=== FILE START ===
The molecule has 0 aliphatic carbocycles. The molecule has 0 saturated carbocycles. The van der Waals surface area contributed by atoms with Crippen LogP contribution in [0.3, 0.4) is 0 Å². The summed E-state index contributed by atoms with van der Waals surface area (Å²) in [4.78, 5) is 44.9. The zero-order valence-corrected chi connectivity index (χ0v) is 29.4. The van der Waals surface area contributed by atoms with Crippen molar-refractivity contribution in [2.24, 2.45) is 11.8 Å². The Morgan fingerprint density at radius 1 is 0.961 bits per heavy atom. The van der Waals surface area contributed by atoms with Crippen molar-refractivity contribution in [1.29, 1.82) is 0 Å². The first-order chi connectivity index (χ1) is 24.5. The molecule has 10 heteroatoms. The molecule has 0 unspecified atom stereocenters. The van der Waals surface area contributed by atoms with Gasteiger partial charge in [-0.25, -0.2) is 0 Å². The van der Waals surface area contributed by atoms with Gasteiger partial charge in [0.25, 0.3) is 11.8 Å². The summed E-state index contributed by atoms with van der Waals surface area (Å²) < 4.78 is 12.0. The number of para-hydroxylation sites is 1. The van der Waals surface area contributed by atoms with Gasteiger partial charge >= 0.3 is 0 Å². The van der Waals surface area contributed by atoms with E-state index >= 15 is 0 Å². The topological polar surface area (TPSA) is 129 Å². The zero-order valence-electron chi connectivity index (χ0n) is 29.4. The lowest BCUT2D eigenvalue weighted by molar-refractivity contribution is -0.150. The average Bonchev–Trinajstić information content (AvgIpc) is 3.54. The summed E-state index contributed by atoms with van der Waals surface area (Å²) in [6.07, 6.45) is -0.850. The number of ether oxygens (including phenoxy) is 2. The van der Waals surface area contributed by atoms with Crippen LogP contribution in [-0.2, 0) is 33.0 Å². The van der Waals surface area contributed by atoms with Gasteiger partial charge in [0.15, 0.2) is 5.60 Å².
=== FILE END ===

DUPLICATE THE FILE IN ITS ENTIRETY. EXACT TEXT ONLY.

The molecule has 0 aliphatic carbocycles. The molecule has 0 saturated carbocycles. The van der Waals surface area contributed by atoms with Crippen LogP contribution in [0.3, 0.4) is 0 Å². The summed E-state index contributed by atoms with van der Waals surface area (Å²) in [4.78, 5) is 44.9. The zero-order valence-corrected chi connectivity index (χ0v) is 29.4. The van der Waals surface area contributed by atoms with Crippen molar-refractivity contribution in [2.24, 2.45) is 11.8 Å². The Morgan fingerprint density at radius 1 is 0.961 bits per heavy atom. The van der Waals surface area contributed by atoms with Crippen molar-refractivity contribution in [1.29, 1.82) is 0 Å². The first-order chi connectivity index (χ1) is 24.5. The molecule has 10 heteroatoms. The molecule has 0 unspecified atom stereocenters. The van der Waals surface area contributed by atoms with Gasteiger partial charge in [-0.25, -0.2) is 0 Å². The van der Waals surface area contributed by atoms with Gasteiger partial charge in [0.25, 0.3) is 11.8 Å². The summed E-state index contributed by atoms with van der Waals surface area (Å²) < 4.78 is 12.0. The number of para-hydroxylation sites is 1. The van der Waals surface area contributed by atoms with Gasteiger partial charge >= 0.3 is 0 Å². The van der Waals surface area contributed by atoms with E-state index >= 15 is 0 Å². The topological polar surface area (TPSA) is 129 Å². The zero-order valence-electron chi connectivity index (χ0n) is 29.4. The lowest BCUT2D eigenvalue weighted by molar-refractivity contribution is -0.150. The average Bonchev–Trinajstić information content (AvgIpc) is 3.54. The summed E-state index contributed by atoms with van der Waals surface area (Å²) in [6.07, 6.45) is -0.850. The number of ether oxygens (including phenoxy) is 2. The van der Waals surface area contributed by atoms with Crippen LogP contribution in [-0.2, 0) is 33.0 Å². The van der Waals surface area contributed by atoms with Gasteiger partial charge in [0.15, 0.2) is 5.60 Å².